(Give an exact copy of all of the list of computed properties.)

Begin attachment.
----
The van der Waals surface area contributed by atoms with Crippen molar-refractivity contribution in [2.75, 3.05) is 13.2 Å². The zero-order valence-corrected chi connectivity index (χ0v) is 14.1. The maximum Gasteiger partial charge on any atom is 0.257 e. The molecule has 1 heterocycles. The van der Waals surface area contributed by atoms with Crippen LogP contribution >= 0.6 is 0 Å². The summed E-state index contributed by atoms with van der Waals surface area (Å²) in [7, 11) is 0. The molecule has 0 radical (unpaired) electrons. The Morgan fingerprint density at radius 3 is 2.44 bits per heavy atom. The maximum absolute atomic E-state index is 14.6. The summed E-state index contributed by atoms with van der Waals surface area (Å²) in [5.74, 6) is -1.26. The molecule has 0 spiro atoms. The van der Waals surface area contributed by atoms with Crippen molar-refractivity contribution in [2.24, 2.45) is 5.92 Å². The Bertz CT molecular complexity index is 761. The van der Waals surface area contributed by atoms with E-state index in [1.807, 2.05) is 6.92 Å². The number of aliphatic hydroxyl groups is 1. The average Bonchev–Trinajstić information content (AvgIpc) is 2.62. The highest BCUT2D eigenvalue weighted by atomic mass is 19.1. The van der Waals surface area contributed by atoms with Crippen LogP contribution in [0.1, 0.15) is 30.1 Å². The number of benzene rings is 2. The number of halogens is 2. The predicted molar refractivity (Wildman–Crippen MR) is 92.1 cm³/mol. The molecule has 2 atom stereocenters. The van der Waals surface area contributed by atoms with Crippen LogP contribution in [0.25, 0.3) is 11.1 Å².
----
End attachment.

The van der Waals surface area contributed by atoms with Crippen molar-refractivity contribution in [2.75, 3.05) is 13.2 Å². The zero-order valence-corrected chi connectivity index (χ0v) is 14.1. The maximum Gasteiger partial charge on any atom is 0.257 e. The molecule has 1 heterocycles. The van der Waals surface area contributed by atoms with Crippen LogP contribution >= 0.6 is 0 Å². The summed E-state index contributed by atoms with van der Waals surface area (Å²) in [7, 11) is 0. The molecule has 0 radical (unpaired) electrons. The Morgan fingerprint density at radius 3 is 2.44 bits per heavy atom. The maximum absolute atomic E-state index is 14.6. The summed E-state index contributed by atoms with van der Waals surface area (Å²) in [5.74, 6) is -1.26. The molecule has 0 spiro atoms. The van der Waals surface area contributed by atoms with Crippen molar-refractivity contribution in [2.24, 2.45) is 5.92 Å². The Bertz CT molecular complexity index is 761. The van der Waals surface area contributed by atoms with E-state index in [1.807, 2.05) is 6.92 Å². The number of aliphatic hydroxyl groups is 1. The average Bonchev–Trinajstić information content (AvgIpc) is 2.62. The highest BCUT2D eigenvalue weighted by atomic mass is 19.1. The van der Waals surface area contributed by atoms with Crippen LogP contribution in [0.1, 0.15) is 30.1 Å². The number of benzene rings is 2. The number of halogens is 2. The predicted molar refractivity (Wildman–Crippen MR) is 92.1 cm³/mol. The molecule has 2 atom stereocenters. The van der Waals surface area contributed by atoms with Crippen LogP contribution in [0.25, 0.3) is 11.1 Å².